andreaminarcek

Sunrise over the Grand Canyon—no filter needed.
(Photo by Thomas J. Story / Sunset Publishing.)

A new video that recently surfaced online shows Arizona's Grand Canyon as seen from the stratosphere. The colors are incredible!

The four-minute clip is pretty amazing—but the backstory may be even cooler.

Back in June of 2013, a group of friends launched what's called a stratospheric weather balloon near Tuba City, Arizona (about 58 miles east of Grand Canyon National Park). The balloon was equipped with three cameras: a GoPro Hero3, a Sony Camcorder, and a Samsung Galaxy Note II.

They'd been working with Stanford University's Aerospace Design Lab and wanted to survey the canyon with some new technology. (If you really want to deep-dive into the scientific specifics, you can read about their PhD research here.)

At first,  everything went according to plan. The balloon ascended to 98,664 feet, and the friends were tracking its progress with the Samsung's GPS. They had programmed it to land nearby and were planning on collecting it after an hour or two of flight time.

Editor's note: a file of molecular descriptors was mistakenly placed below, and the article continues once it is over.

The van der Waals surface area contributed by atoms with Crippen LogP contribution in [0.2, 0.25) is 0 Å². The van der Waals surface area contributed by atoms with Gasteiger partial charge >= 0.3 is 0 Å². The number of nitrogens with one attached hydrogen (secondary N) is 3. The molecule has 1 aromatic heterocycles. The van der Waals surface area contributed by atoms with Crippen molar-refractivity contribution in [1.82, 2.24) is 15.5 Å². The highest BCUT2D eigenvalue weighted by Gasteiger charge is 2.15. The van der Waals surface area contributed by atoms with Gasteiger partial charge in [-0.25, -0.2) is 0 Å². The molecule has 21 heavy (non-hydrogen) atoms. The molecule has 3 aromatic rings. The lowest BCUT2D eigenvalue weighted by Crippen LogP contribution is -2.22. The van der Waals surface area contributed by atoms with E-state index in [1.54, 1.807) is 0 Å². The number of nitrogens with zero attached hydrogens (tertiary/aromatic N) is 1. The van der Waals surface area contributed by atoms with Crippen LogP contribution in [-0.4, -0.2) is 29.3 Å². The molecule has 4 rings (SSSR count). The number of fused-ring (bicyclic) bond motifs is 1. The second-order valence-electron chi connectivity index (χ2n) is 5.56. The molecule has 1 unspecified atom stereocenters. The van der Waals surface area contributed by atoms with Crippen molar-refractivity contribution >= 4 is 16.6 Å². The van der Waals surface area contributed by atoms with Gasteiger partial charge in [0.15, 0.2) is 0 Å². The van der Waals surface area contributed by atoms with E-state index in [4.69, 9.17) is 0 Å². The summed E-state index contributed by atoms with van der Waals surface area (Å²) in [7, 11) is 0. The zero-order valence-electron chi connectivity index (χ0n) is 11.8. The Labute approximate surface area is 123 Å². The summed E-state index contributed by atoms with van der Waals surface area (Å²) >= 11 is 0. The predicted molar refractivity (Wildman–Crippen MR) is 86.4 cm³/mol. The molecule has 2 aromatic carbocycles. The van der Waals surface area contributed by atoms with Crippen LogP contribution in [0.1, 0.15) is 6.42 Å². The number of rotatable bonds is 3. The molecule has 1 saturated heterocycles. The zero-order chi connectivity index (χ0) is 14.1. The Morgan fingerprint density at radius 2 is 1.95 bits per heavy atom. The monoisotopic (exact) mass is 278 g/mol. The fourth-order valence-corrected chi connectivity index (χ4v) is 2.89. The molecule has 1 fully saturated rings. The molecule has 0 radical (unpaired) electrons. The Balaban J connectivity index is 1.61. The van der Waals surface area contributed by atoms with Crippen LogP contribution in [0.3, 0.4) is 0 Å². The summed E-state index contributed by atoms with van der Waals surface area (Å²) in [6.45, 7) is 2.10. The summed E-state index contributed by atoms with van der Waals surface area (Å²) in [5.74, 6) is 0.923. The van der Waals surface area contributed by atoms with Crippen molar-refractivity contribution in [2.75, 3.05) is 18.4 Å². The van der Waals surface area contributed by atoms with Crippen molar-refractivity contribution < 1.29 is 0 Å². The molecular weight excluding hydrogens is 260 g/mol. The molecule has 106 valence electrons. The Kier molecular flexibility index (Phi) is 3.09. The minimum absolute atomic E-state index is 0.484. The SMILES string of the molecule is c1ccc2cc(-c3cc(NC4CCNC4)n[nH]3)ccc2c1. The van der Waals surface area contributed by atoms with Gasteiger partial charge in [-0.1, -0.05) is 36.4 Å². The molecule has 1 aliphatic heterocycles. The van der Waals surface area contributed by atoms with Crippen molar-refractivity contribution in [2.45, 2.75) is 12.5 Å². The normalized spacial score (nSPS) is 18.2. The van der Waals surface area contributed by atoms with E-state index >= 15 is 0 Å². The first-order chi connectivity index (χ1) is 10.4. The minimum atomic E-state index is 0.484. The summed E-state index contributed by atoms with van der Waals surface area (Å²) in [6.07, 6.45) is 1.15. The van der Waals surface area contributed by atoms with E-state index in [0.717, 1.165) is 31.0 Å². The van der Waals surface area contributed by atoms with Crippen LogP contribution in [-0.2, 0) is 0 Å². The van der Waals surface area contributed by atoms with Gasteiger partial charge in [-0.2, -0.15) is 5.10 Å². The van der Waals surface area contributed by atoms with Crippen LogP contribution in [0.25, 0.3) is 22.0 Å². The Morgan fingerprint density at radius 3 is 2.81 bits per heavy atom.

But then, as one of the friends, Bryan Chan, recently wrote on Reddit: "Due to some unexpected cell signal outages we never heard back from it that day. We were all moping around, making bets on when (if ever) it would be found for a while."

Imagine their surprise, then, when they recovered their box this summer—a full two years after the balloon disappeared.

As Chan said: "just a couple months ago, a woman contacts us about finding a weird box with our name on it! We were all freaking out for a few days after we got a hold of all the video footage and data."

Now we all get to enjoy the gorgeous results of their efforts! Check out the footage here. [youtube

]

You May Like